Vaccinations, The Law in Costa Rica
With the number of foreigners moving to Costa Rica, some of them wonder what the rules are in Costa Rica when it comes to vaccinations, particularly if they have children. Earlier in the year, there was a significant discussion about this topic due to the measles outbreak in the US. By February 6th, there were 121 confirmed cases over 17 states across the US. 108 of those cases were traced to Disneyland.
I decided to write about this topic since have some friends and know some people here in Costa Rica who do not vaccinate their children. Thus, the question: What is Costa Rica’s position on vaccinations? I hope not to step on anybody’s toes and not to lose some friends. I really like the friends I currently have. Although, the purpose of the essay is to share the legal situation of the country regarding this issue, unavoidably, the text will also contain some of my personal views, which I try to pose from an objective perspective, which is the wellbeing of the population at large.
VIRUSES BY NUMBERS
Measles: It has been estimated that measles killed 200 million people in the last 150 years
Rubella: Although rubella does not cause death to the host, it can lead to complications in pregnant women that can cause miscarriages, therapeutic abortions and congenital diseases in the fetuses. Between 1964–65, the United States had an estimated 12.5 million rubella cases. This led to 11,000 miscarriages or therapeutic abortions and 20,000 cases of congenital rubella syndrome. Of these, 2,100 died as neonates, 12,000 were deaf, 3,580 were blind, and 1,800 were mentally affected. In New York alone, CRS affected 1% of all births.
Mumps: Similar to rubella, mumps is not a direct cause of death, but can certainly affect the person infected with the disease: it can cause infertility, hearing loss, and meningitis, which can cause death.
Smallpox: In the 20th century, between 300 and 500 million people died of smallpox. As late as 1967 the WHO estimated that 15 million died that year by smallpox. After vaccination campaigns throughout the 19th and 20th centuries, the WHO certified the eradication of smallpox in 1979.
Influenza: Influenza spreads around the world in a yearly outbreak, resulting in about three to five million cases of severe illness and about 250,000 to 500,000 deaths. Death occurs mostly in the young, the old and those with other health problems. the 20th century three influenza pandemics occurred: Spanish influenza in 1918, Asian influenza in 1958, and Hong Kong influenza in 1968, each resulting in more than a million deaths.
Polio: The World Health Organization estimates that there are 10 to 20 million polio survivors worldwide. In 1977 there were 254,000 persons living in the United States who had been paralyzed by polio. According to doctors and local polio support groups, some 40,000 polio survivors with varying degrees of paralysis live in Germany, 30,000 in Japan, 24,000 in France, 16,000 in Australia, 12,000 in Canada and 12,000 in the United Kingdom.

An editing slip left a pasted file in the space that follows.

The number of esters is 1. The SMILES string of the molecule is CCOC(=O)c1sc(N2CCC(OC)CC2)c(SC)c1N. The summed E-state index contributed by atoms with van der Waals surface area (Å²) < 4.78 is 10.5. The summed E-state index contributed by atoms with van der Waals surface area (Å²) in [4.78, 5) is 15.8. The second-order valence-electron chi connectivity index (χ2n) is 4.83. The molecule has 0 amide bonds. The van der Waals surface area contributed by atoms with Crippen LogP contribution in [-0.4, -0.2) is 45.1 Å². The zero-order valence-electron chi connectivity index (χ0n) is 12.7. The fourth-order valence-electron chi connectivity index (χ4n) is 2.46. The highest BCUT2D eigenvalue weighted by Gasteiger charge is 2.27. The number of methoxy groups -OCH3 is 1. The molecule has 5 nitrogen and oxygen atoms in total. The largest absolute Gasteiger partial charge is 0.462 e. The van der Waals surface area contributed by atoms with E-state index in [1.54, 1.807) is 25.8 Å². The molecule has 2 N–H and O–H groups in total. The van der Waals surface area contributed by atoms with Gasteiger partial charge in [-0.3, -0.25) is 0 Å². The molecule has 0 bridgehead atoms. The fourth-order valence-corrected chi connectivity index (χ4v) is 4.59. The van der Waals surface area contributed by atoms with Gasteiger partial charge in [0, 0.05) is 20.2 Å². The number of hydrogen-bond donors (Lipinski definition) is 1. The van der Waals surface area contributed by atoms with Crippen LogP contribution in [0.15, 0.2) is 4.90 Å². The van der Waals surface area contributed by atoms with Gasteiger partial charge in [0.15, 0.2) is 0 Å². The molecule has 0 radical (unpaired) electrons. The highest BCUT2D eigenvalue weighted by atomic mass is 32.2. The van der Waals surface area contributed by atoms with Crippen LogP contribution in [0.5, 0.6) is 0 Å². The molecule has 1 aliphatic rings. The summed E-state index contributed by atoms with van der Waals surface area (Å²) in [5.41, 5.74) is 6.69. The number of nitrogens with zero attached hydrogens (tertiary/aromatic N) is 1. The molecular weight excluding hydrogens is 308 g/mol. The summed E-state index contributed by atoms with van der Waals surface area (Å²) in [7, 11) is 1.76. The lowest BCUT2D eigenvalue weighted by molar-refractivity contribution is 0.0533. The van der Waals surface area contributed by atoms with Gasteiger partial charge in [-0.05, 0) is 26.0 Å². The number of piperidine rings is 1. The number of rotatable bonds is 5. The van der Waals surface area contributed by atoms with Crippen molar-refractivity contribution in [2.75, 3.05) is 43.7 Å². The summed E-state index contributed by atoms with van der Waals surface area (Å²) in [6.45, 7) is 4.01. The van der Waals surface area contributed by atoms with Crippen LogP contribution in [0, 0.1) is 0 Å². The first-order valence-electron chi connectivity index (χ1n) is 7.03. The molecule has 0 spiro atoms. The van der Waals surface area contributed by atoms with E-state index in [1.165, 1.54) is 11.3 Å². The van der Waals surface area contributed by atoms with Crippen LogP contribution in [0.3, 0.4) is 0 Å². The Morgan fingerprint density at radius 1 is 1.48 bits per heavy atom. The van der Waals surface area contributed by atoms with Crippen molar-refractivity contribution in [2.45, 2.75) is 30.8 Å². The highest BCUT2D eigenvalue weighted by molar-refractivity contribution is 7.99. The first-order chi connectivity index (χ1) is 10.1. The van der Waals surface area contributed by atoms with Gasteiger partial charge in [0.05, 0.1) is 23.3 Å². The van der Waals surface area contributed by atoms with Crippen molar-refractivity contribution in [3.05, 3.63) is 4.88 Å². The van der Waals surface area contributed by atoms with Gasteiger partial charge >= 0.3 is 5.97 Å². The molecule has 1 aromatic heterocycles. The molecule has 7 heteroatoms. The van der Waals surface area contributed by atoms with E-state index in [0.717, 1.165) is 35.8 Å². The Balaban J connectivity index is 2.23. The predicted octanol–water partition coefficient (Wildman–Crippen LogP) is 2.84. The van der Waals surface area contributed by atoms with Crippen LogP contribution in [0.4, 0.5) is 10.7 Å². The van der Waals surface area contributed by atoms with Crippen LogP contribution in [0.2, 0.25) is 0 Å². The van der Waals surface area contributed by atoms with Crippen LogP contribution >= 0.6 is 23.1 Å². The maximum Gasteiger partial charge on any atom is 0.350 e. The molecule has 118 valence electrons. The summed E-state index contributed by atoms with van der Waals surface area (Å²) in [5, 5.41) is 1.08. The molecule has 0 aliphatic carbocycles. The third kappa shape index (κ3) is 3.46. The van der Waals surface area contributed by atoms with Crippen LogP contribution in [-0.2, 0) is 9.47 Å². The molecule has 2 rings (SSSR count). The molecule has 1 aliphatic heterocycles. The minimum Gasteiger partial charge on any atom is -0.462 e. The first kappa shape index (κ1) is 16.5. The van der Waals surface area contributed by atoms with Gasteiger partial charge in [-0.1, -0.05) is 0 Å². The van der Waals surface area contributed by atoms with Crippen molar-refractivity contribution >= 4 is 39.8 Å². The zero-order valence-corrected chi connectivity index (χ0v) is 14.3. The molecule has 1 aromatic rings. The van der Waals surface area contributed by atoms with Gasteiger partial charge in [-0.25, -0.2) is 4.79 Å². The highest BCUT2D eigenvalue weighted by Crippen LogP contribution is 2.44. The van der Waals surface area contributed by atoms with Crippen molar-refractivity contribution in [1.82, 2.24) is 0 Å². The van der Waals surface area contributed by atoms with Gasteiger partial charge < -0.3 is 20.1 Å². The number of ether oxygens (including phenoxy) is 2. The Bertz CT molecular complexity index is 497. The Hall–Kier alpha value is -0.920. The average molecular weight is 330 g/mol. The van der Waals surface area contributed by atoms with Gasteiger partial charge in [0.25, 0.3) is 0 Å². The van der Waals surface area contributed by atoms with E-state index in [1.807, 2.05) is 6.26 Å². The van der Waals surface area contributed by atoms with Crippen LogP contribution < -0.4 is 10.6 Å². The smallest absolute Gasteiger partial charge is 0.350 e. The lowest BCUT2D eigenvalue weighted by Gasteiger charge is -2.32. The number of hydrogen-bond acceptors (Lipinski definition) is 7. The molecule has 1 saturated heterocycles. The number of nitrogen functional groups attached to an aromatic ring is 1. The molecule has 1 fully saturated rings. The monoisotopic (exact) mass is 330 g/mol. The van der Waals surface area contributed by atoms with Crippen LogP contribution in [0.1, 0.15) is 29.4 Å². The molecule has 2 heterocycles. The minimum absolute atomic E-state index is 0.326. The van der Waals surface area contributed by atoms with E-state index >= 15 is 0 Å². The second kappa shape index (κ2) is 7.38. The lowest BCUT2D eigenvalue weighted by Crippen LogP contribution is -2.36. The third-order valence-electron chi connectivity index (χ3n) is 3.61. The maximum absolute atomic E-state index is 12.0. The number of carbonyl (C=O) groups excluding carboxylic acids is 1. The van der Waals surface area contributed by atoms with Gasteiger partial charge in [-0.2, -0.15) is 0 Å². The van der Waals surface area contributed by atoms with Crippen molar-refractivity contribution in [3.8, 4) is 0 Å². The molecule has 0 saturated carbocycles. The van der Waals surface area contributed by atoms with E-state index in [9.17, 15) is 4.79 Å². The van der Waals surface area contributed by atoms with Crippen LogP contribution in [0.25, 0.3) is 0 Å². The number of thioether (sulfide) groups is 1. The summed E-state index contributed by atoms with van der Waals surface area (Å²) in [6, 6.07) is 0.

Diphtheria is fatal in between 5% and 10% of cases. In children under five years and adults over 40 years, the fatality rate may be as much as 20%. In 2010 it caused about 2,900 deaths.
I make reference to this list of diseases as they all can be prevented through vaccinations. Different pandemics and outbreaks throughout history has prompted different governments to enact vaccinations policies with the intent to protect the populations at large from death or crippling diseases.
THE COSTS OF NON VACCINATION
A number of outbreaks have occurred similar to the one in Disneyland, due to not following vaccination policies. Here is a list of outbreaks and the effects in the communities where they occurred.
Stockholm, smallpox (1873–1874). An anti-vaccination campaign motivated by religious objections, concerns about effectiveness, and concerns about individual rights led to the vaccination rate in Stockholm dropping to just over 40%, compared to about 90% elsewhere in Sweden.
UK, pertussis (1970s–80s). Vaccine uptake in the UK decreased from 81% to 31%, and pertussis epidemics followed, leading to the deaths of children.
Sweden, pertussis (1979–1996). Sweden suspended vaccination against whooping cough (pertussis) from 1979 to 1996. 60% of the country’s children contracted the potentially fatal disease before the age of 10; the death rate was about one per year. Pertussis remains a major health problem in developing countries. WHO estimates it caused 294,000 deaths in 2002.
Netherlands, measles (1999–2000). An outbreak at a religious community and school in the Netherlands illustrates the effect of measles in an unvaccinated population. The population in the several provinces affected had a high level of immunization, with the exception of one of the religious denominations, which traditionally does not accept vaccination. The three measles-related deaths and 68 hospitalizations that occurred among 2,961 cases in the Netherlands demonstrate that measles can be severe and may result in death, even in industrialized countries.